He positioned the corpse in front of the embalming machine. Technically the next part should be done by a licensed professional, not an eighteen year old drop out who’d been given a one-time tutorial when he started. That was life though, and apparently death too.

Corners got cut.

Grade lifted April’s arm up over her head to expose her armpit, freshly shaved as if she’d expected to be going somewhere other than the morgue. He lifted a scalpel off the tray and sliced neatly through the razor-burned skin. There was no blood as he poked around for the artery, his lower lip folded between his teeth as he worked.

It wasn’t like anyone had ever called Grade squeamish, but the first time he’d done this it had bothered him a bit. Not anymore. It really didn’t take long to get used to something.

Artery raised, it was time to inject the formaldehyde.

By the time Grade was finished April looked…a more acceptable sort of dead. Tomorrow one of the morticians would be in to spackle over the injury to her head and do her make-up.

One corpse down. Grade checked the ‘client’ list and grimaced. Three to go.

“Maybe we could get coffee,” Ben--who studied French and took the same bus as Grade every night--suggested tentatively. He blushed all the way to his temples. “I mean, you know, if that’s something you’re into?”

Grade hesitated as he wondered if he was or not. Ben wasn’t his usual type, but who’s to say his type couldn’t be different in LA? Everything else was.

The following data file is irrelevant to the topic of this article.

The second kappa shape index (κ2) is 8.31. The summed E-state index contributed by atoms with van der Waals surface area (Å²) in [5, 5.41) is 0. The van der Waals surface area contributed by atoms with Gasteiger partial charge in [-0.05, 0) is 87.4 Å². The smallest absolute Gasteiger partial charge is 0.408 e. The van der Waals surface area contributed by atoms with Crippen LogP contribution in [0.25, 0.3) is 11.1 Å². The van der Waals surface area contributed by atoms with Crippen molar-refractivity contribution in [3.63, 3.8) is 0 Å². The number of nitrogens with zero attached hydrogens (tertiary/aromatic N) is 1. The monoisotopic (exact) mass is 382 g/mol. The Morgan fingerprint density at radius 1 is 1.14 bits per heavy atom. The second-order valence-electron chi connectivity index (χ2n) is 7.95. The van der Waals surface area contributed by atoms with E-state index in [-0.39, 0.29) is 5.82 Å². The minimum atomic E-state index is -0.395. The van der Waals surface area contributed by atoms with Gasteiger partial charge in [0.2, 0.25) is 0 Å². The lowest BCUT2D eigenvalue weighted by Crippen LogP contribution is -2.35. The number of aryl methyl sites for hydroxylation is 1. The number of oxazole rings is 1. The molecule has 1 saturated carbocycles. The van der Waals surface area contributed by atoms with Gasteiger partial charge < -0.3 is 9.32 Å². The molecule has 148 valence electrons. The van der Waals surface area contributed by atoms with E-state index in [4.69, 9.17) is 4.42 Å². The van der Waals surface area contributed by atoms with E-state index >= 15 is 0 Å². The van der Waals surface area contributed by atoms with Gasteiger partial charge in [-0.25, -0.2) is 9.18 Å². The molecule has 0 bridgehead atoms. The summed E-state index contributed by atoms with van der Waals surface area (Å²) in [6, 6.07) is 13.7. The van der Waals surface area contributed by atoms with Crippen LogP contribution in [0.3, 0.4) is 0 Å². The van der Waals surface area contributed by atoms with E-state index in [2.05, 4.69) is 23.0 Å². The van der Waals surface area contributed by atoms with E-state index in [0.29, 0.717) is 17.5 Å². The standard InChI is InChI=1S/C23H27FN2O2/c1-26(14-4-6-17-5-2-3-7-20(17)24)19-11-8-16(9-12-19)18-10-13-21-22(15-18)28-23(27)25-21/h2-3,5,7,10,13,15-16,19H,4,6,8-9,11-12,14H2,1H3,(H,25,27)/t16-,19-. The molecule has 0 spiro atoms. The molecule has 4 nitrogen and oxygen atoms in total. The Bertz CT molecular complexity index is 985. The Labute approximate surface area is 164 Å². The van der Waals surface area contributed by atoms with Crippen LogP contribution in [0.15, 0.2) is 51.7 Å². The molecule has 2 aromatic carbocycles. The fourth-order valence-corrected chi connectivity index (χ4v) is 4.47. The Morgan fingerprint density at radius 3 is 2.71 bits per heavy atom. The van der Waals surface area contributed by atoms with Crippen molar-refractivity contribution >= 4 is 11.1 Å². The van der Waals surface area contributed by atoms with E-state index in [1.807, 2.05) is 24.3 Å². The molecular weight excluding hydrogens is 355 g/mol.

Before he had to decide his phone went off. Grade grimaced an apology at Ben, mouthed ‘another time’, and edged away to take the call. He expected it to be Dory’s name on the screen as caller, but it wasn’t. Something in Grade’s chest eased a little when he saw his house-mate’s name instead even as his stomach sank.

So far that was the only bad thing about leaving Sweeny. The weird dissonance between missing your family and being scared they were calling because something had happened.

He swiped to answer the phone.

“Yeah?” he said. “What is it, Harrison?”

He could hear someone crying in the background and the ragged, wet breathing of whoever had called. Neither of them answered him. Grade was just about to give up and hang up when the caller sucked in a noisy breath and spat out his name.


It wasn’t Harrison, who was supposedly the one on the lease although none of them had ever seen it, but one of the other housemates. Shannon, The one who’d got Grade the job at the funeral home.

That meant it was probably Harry in the background, wailing now.

“What is it?” he asked.

Nothing for a second as Shannon breathed raggedly in and out a couple of times.

“We’re all fucked,” they said. “Come to the house.”

Author Bio:

TA Moore -

TA Moore is a Northern Irish writer of romantic suspense, urban fantasy, and contemporary romance novels. A childhood in a rural, seaside town fostered in her a suspicious nature, a love of mystery, and a streak of black humour a mile wide. As her grandmother always said, ‘she’d laugh at a bad thing that one’, mind you, that was the pot calling the kettle black. TA Moore studied History, Irish mythology, English at University, mostly because she has always loved a good story. She has worked as a journalist, a finance manager, and in the arts sectors before she finally gave in to a lifelong desire to write.

Coffee, Doc Marten boots, and good friends are the essential things in life. Spiders, mayo, and heels are to be avoided.



Twitter: @tamoorewrites